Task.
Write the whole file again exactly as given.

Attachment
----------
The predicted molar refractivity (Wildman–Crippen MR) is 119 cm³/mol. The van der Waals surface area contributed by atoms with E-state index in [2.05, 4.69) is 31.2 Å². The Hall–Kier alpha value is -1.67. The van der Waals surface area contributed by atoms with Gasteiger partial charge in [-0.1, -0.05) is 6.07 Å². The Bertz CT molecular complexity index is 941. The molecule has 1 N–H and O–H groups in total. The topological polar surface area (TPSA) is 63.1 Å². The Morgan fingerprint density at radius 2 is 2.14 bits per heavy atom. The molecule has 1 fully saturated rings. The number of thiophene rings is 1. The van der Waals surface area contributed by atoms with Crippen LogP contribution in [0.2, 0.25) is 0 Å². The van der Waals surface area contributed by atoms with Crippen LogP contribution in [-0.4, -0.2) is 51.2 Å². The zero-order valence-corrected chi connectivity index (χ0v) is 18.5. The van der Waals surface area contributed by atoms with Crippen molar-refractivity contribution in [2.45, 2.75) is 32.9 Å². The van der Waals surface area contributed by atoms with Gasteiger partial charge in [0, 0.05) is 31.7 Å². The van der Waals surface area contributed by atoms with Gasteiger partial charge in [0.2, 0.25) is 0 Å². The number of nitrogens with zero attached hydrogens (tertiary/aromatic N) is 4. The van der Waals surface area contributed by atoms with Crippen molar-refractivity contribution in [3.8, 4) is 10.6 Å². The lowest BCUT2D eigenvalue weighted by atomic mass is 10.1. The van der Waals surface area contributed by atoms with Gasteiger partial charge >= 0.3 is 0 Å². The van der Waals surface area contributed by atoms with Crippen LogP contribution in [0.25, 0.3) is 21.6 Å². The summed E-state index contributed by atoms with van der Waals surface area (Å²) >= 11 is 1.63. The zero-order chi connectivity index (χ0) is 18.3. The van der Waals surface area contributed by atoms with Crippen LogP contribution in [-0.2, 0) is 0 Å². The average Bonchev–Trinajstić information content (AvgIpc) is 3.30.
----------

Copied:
The predicted molar refractivity (Wildman–Crippen MR) is 119 cm³/mol. The van der Waals surface area contributed by atoms with E-state index in [2.05, 4.69) is 31.2 Å². The Hall–Kier alpha value is -1.67. The van der Waals surface area contributed by atoms with Gasteiger partial charge in [-0.1, -0.05) is 6.07 Å². The Bertz CT molecular complexity index is 941. The molecule has 1 N–H and O–H groups in total. The topological polar surface area (TPSA) is 63.1 Å². The Morgan fingerprint density at radius 2 is 2.14 bits per heavy atom. The molecule has 1 fully saturated rings. The number of thiophene rings is 1. The van der Waals surface area contributed by atoms with Crippen LogP contribution in [0.2, 0.25) is 0 Å². The van der Waals surface area contributed by atoms with Crippen LogP contribution in [-0.4, -0.2) is 51.2 Å². The zero-order valence-corrected chi connectivity index (χ0v) is 18.5. The van der Waals surface area contributed by atoms with Crippen molar-refractivity contribution in [2.45, 2.75) is 32.9 Å². The van der Waals surface area contributed by atoms with Gasteiger partial charge in [0, 0.05) is 31.7 Å². The van der Waals surface area contributed by atoms with Gasteiger partial charge in [0.2, 0.25) is 0 Å². The number of nitrogens with zero attached hydrogens (tertiary/aromatic N) is 4. The van der Waals surface area contributed by atoms with Crippen molar-refractivity contribution in [3.8, 4) is 10.6 Å². The lowest BCUT2D eigenvalue weighted by atomic mass is 10.1. The van der Waals surface area contributed by atoms with Gasteiger partial charge >= 0.3 is 0 Å². The van der Waals surface area contributed by atoms with Crippen LogP contribution in [0.25, 0.3) is 21.6 Å². The summed E-state index contributed by atoms with van der Waals surface area (Å²) >= 11 is 1.63. The zero-order chi connectivity index (χ0) is 18.3. The van der Waals surface area contributed by atoms with Crippen LogP contribution in [-0.2, 0) is 0 Å². The average Bonchev–Trinajstić information content (AvgIpc) is 3.30.